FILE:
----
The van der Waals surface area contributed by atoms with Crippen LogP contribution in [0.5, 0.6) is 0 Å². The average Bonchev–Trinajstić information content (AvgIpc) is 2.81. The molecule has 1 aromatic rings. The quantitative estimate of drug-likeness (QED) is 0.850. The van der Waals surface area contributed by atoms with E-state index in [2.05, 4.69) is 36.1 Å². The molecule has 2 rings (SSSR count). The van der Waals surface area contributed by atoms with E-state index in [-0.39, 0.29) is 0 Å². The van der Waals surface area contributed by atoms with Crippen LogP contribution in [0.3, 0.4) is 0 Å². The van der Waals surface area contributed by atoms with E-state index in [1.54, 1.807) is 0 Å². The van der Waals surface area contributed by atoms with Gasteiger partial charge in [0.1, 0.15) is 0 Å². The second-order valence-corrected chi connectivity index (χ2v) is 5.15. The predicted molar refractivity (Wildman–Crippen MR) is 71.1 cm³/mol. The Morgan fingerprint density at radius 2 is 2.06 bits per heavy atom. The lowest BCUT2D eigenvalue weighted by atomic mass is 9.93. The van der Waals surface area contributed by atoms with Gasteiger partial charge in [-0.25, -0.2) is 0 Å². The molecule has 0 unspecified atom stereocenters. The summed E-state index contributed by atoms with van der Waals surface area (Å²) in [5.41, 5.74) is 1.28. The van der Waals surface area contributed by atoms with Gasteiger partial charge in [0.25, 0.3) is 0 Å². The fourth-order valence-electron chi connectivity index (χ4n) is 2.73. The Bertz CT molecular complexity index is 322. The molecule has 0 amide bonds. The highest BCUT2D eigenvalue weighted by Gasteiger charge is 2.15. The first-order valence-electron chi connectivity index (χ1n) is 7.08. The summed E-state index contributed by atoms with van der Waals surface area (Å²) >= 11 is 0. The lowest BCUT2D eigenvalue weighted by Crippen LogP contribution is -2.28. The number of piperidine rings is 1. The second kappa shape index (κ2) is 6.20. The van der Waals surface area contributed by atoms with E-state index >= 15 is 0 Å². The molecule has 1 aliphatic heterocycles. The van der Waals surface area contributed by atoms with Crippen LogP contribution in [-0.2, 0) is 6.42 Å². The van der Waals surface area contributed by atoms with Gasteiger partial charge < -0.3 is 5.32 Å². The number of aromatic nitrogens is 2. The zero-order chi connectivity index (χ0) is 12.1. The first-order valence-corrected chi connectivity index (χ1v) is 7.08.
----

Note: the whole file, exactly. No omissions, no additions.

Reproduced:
The van der Waals surface area contributed by atoms with Crippen LogP contribution in [0.5, 0.6) is 0 Å². The average Bonchev–Trinajstić information content (AvgIpc) is 2.81. The molecule has 1 aromatic rings. The quantitative estimate of drug-likeness (QED) is 0.850. The van der Waals surface area contributed by atoms with E-state index in [2.05, 4.69) is 36.1 Å². The molecule has 2 rings (SSSR count). The van der Waals surface area contributed by atoms with E-state index in [-0.39, 0.29) is 0 Å². The van der Waals surface area contributed by atoms with Crippen LogP contribution in [0.3, 0.4) is 0 Å². The van der Waals surface area contributed by atoms with E-state index in [1.54, 1.807) is 0 Å². The van der Waals surface area contributed by atoms with Gasteiger partial charge in [0.1, 0.15) is 0 Å². The second-order valence-corrected chi connectivity index (χ2v) is 5.15. The predicted molar refractivity (Wildman–Crippen MR) is 71.1 cm³/mol. The Morgan fingerprint density at radius 2 is 2.06 bits per heavy atom. The lowest BCUT2D eigenvalue weighted by atomic mass is 9.93. The van der Waals surface area contributed by atoms with Gasteiger partial charge in [-0.25, -0.2) is 0 Å². The molecule has 0 unspecified atom stereocenters. The summed E-state index contributed by atoms with van der Waals surface area (Å²) in [5.41, 5.74) is 1.28. The van der Waals surface area contributed by atoms with Gasteiger partial charge in [0.25, 0.3) is 0 Å². The fourth-order valence-electron chi connectivity index (χ4n) is 2.73. The Bertz CT molecular complexity index is 322. The molecule has 0 amide bonds. The highest BCUT2D eigenvalue weighted by Gasteiger charge is 2.15. The first-order valence-electron chi connectivity index (χ1n) is 7.08. The summed E-state index contributed by atoms with van der Waals surface area (Å²) >= 11 is 0. The lowest BCUT2D eigenvalue weighted by Crippen LogP contribution is -2.28. The number of piperidine rings is 1. The second kappa shape index (κ2) is 6.20. The van der Waals surface area contributed by atoms with E-state index >= 15 is 0 Å². The molecule has 1 aliphatic heterocycles. The van der Waals surface area contributed by atoms with Crippen LogP contribution in [-0.2, 0) is 6.42 Å². The van der Waals surface area contributed by atoms with Gasteiger partial charge < -0.3 is 5.32 Å². The number of aromatic nitrogens is 2. The zero-order chi connectivity index (χ0) is 12.1. The first-order valence-corrected chi connectivity index (χ1v) is 7.08.